We expect both better implants and also new jobs in Europe out of this research.
For further information
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Pilots in coal-fired power stations using novel nano-membranes against global warming

With more than 1,500 gigawatt of coal plants installed globally, power generation contributes substantially to anthropogenic carbon emissions. Membrane based capture holds the promise to sequestrate CO2 with low energy penalties and without any chemicals or regeneration steps.

The FP6 NanoGLOWA project (NMP3-CT-2007-026735) has reached an important milestone: two types of nano-membranes developed to remove CO2 from flue gas are ready for industrial tests in megawatt power plants. Pilot trials are now ready to run on a scale of 1-10 m2 square meters of membrane surface at coal-fired power plants in Gelsenkirchen (Germany), Sines (Portugal) and Ashquelon (Israel).
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Biopolymers and nanocomposites for household appliances and computing and telecommunications devices.

The European project BUGWORKERS ('New Taylor-made PHB-based nanocomposites for high performance applications produced from environmentally friendly production routes’) aims at presenting an alternative to current petroleum based materials. The project focuses on the electronic equipment, telecommunications and household appliance sectors. To fulfil this objective, the current limitations of PHB polymers and their composites will be overcome by using a synergic combination of different environmentally friendly approaches. These will include a tailor-made PHB biopolymer structure obtained using different bacteria strains fed on sugars produced from agro-industrial waste. The optimisation of the PHB synthesis and cost-competitiveness of the PHB biopolymer and development of cellulose whiskers and lignin nanofibres are three other approaches.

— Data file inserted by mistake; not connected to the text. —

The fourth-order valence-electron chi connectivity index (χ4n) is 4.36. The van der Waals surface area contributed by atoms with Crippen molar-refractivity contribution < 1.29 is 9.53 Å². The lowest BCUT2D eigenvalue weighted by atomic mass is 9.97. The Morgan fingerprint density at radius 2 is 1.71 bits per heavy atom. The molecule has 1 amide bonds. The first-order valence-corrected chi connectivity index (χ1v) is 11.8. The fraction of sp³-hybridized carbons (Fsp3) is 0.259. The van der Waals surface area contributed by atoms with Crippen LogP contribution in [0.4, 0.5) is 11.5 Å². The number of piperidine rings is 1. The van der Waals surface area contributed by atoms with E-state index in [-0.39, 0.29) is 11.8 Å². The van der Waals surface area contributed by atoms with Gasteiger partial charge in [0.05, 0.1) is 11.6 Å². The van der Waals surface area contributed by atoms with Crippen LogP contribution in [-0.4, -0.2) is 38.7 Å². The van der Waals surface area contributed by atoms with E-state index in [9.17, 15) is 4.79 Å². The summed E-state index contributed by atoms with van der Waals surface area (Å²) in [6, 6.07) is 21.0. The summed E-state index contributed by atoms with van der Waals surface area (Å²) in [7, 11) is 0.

The project started in July 2010 for a duration of 4 years. It is co-ordinated by AIMPLAS (Asociación de Investigación de Materiales Plásticos). The consortium includes 15 partners from 9 countries: 4 research centres, 9 SMEs (Small Businesses- and 2 large companies.

The project has received funding from the European Union's Seventh Framework Programme (FP7/2007-2013) under grant agreement NMP3-SE-2010-246449.

Further details can be found at the project website.


Lab-scale bioreactors for bioprocess development: microorganisms are grown in the bioreactors and accumulate the desired biopolymer which is afterwards purified.